Locke goes further in this argument and suggests that even the grass that a man’s horse has bit would be that man’s property like the ore a man has digged. “Thus the grass my horse has bit, the turfs my servant has cut, and the ore I have digged in any place where I have a right to them in common with others become my property, without the assignation or consent of anybody. The labour was mine, removing them out of that common state they were in, hath fixed my property in them” (Locke, pg 275). Locke believes that positive laws should be based on this natural law of property and all regulations should be made according to this principle. He thinks that civilized countries do this. “And amongst those who are counted the civilized part of mankind, who have made and multiplied positive laws to determine property, this original law of nature for the beginning of property in what was before common, still takes place; and by virtue thereof, what fish anyone catches in the ocean, that great and still remaining common of mankind, or what ambergris anyone takes up here is by the labour that removes it out of that common state nature left it in, made his property who takes that pains about it” (Locke, pg 276).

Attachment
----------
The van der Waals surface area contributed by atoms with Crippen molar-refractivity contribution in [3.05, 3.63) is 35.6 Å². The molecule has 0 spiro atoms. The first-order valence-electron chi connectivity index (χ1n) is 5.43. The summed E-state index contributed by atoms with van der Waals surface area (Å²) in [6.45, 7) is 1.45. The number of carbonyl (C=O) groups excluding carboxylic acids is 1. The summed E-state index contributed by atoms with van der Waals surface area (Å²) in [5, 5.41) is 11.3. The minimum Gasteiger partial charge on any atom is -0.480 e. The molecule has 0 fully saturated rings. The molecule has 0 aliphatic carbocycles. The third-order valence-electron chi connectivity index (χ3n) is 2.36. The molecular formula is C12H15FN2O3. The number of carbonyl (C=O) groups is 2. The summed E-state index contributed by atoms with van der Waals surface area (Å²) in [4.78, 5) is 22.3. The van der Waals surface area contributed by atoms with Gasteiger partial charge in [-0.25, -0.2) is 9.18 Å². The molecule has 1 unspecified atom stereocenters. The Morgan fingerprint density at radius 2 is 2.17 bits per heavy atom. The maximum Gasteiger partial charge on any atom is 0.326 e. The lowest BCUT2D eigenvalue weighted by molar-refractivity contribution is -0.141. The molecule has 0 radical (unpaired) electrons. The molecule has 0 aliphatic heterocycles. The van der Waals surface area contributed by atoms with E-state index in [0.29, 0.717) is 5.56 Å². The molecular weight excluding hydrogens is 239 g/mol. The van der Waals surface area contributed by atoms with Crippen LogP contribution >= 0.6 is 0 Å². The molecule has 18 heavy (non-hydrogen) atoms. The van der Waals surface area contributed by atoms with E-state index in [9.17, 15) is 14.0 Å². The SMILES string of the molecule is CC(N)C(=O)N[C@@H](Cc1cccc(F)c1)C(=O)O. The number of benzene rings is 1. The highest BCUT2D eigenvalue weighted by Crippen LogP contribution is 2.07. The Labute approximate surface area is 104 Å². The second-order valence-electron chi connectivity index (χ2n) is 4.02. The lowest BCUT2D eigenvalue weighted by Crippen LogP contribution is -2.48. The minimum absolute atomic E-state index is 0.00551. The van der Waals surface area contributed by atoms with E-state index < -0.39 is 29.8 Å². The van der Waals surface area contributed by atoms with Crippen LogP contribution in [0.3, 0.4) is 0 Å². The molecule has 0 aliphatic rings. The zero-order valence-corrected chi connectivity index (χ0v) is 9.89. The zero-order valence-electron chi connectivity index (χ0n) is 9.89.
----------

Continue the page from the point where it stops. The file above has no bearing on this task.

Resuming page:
The idea may look very exaggerated but we should not forget that Locke lived in 17th century in a world less organized, less institutionalised and less populated. His theory can be understood in a way that the one who first acts will have the benefit. “I grabbed this land first so it belongs to me”. However, it is not that simple. Locke insists on mentioning that a person should mix his labour in order to own a natural material that is common, public. Locke does not clearly mention about the definition of mixing labour but thinks that it is only criterion for having property. A man should exclude the natural thing from common use by mixing his labour and also should improve the characteristics of that thing. “God, when he gave the world in common to all mankind, commanded man also to labour, and the penury of his condition required it of him. God and his reason commanded him to subdue the earth, i.e. improve it for the benefit of life, and therein lay out something upon it that was his own, his labour” (Locke, pg 277). In Locke’s understanding, the conditions of human life and nature make private possession inevitable. However, man should not act greedily in possessing natural materials especially when they are in shortage. Thus he says, “Whatever is beyond this, is more than his share, and belong to others” (Locke, pg 276).